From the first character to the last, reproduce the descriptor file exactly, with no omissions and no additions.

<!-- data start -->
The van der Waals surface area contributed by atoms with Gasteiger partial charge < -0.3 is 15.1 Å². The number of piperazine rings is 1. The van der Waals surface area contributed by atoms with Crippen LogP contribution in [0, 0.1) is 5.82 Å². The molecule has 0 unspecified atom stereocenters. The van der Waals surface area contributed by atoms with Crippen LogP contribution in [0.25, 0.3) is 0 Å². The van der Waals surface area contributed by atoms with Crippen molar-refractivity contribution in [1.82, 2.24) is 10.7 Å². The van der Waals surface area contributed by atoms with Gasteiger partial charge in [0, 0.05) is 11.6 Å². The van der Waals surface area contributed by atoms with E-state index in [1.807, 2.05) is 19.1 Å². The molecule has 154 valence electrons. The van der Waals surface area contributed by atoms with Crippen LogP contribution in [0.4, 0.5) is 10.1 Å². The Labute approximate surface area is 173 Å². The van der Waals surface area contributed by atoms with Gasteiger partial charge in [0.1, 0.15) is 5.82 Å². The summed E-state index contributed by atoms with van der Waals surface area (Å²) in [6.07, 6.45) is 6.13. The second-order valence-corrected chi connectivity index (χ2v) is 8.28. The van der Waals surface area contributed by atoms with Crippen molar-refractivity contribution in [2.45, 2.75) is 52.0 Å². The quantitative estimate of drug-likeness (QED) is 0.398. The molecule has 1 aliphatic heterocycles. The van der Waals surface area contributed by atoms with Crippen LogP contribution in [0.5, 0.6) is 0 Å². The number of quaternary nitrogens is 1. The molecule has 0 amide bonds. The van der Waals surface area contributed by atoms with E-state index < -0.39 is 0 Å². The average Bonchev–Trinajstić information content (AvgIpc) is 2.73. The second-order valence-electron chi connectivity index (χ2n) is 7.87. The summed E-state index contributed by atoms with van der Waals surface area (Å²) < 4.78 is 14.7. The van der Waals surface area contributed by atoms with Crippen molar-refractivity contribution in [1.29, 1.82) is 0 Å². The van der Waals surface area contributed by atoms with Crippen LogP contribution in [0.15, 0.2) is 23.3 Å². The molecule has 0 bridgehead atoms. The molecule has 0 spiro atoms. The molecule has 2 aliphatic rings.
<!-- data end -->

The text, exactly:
The van der Waals surface area contributed by atoms with Gasteiger partial charge < -0.3 is 15.1 Å². The number of piperazine rings is 1. The van der Waals surface area contributed by atoms with Crippen LogP contribution in [0, 0.1) is 5.82 Å². The molecule has 0 unspecified atom stereocenters. The van der Waals surface area contributed by atoms with Crippen LogP contribution in [0.25, 0.3) is 0 Å². The van der Waals surface area contributed by atoms with Crippen molar-refractivity contribution in [1.82, 2.24) is 10.7 Å². The van der Waals surface area contributed by atoms with Gasteiger partial charge in [0, 0.05) is 11.6 Å². The van der Waals surface area contributed by atoms with E-state index in [1.807, 2.05) is 19.1 Å². The molecule has 154 valence electrons. The van der Waals surface area contributed by atoms with Crippen LogP contribution in [0.4, 0.5) is 10.1 Å². The Labute approximate surface area is 173 Å². The van der Waals surface area contributed by atoms with Gasteiger partial charge in [0.1, 0.15) is 5.82 Å². The summed E-state index contributed by atoms with van der Waals surface area (Å²) in [6.07, 6.45) is 6.13. The second-order valence-corrected chi connectivity index (χ2v) is 8.28. The van der Waals surface area contributed by atoms with Crippen molar-refractivity contribution in [2.45, 2.75) is 52.0 Å². The quantitative estimate of drug-likeness (QED) is 0.398. The molecule has 1 aliphatic heterocycles. The van der Waals surface area contributed by atoms with Crippen LogP contribution in [0.5, 0.6) is 0 Å². The number of quaternary nitrogens is 1. The molecule has 0 amide bonds. The van der Waals surface area contributed by atoms with E-state index < -0.39 is 0 Å². The average Bonchev–Trinajstić information content (AvgIpc) is 2.73. The second-order valence-electron chi connectivity index (χ2n) is 7.87. The summed E-state index contributed by atoms with van der Waals surface area (Å²) < 4.78 is 14.7. The van der Waals surface area contributed by atoms with Crippen molar-refractivity contribution in [1.29, 1.82) is 0 Å². The van der Waals surface area contributed by atoms with Crippen LogP contribution in [0.15, 0.2) is 23.3 Å². The molecule has 0 bridgehead atoms. The molecule has 0 spiro atoms. The molecule has 2 aliphatic rings.